How it works: 

Synchromesh has always been the biggest mystery in the gearbox. The objective is to ensure that gears that are about to be meshed (by moving the gear lever) are actually rotating at the same speed so that there is no relative motion between them. Chamfers on the synchro teeth then gently nudge the gears forward or backwards that the teeth align with the gaps (or roots). The gears then slip together without fuss. 

The top photo shows the reassembled gearbox with the selector forks removed. Here you can see the left hand gear pair fully engaged (as the synchro ring teeth are completely invisible) whilst the right hand pair are fully disengaged. 

synchro 2

When the gear lever is moved, the driver attempts to mesh a new combination of gears together. For this to happen, the teeth must engage with each other such that they have the maximum of contact area. To do this, they slide such that the centre line of one gear matches up with the centre line of its mate. This is all very well when the gearbox is stationary, but when the car is moving, it’s a bit more complicated. In order to get the teeth to mesh, the tooth of one gear must align with the gap between the teeth (the root) of its twin. As these are rotating at different speeds (i.e. one is driven, one is still in neutral) we get the all too familiar grinding noise. Unless you have synchromesh.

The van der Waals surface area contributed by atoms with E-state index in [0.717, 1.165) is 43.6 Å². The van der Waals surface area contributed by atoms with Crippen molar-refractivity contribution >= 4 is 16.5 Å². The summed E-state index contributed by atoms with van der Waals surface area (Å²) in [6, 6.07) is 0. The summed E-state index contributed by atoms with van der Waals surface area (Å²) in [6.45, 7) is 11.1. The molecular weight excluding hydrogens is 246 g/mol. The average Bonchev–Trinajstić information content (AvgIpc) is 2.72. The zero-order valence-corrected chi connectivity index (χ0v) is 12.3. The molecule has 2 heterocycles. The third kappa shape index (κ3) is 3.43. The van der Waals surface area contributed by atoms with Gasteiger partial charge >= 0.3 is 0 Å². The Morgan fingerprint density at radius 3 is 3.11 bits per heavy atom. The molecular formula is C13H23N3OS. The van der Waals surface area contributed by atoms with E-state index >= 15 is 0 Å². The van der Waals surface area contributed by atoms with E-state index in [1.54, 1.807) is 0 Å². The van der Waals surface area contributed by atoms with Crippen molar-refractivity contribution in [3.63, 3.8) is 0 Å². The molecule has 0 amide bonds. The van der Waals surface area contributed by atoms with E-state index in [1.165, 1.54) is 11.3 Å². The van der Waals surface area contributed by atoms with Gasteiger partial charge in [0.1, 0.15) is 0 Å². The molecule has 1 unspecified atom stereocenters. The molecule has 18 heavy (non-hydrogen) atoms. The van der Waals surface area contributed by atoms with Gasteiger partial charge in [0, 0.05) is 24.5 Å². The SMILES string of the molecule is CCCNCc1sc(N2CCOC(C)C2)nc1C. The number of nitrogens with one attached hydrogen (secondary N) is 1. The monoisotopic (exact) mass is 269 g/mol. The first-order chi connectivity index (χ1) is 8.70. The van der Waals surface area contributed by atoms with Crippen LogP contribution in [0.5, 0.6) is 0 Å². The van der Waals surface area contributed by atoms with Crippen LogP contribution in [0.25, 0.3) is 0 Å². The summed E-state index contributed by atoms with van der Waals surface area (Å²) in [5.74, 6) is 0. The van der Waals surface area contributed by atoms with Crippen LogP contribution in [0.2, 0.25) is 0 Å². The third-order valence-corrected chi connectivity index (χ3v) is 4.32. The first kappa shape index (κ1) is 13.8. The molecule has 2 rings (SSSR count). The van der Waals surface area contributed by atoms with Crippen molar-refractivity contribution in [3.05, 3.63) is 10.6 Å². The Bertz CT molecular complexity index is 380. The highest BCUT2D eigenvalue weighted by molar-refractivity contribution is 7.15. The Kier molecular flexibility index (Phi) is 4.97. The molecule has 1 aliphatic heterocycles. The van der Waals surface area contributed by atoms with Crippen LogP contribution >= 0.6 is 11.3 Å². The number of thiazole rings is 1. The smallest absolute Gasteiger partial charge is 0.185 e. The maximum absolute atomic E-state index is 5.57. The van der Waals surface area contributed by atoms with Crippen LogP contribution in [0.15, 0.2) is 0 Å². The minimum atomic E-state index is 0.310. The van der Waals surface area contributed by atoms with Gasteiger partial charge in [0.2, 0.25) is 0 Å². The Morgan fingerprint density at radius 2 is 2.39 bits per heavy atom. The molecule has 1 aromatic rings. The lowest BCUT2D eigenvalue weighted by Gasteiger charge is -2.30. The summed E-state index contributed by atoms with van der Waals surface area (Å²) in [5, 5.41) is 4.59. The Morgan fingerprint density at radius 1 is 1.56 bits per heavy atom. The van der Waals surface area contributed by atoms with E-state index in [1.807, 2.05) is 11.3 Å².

This is a mechanism that ensures that the teeth are not only rotating at the same speed (and are therefore stationary with respect to each other) but are in the correct orientation for smooth engagement.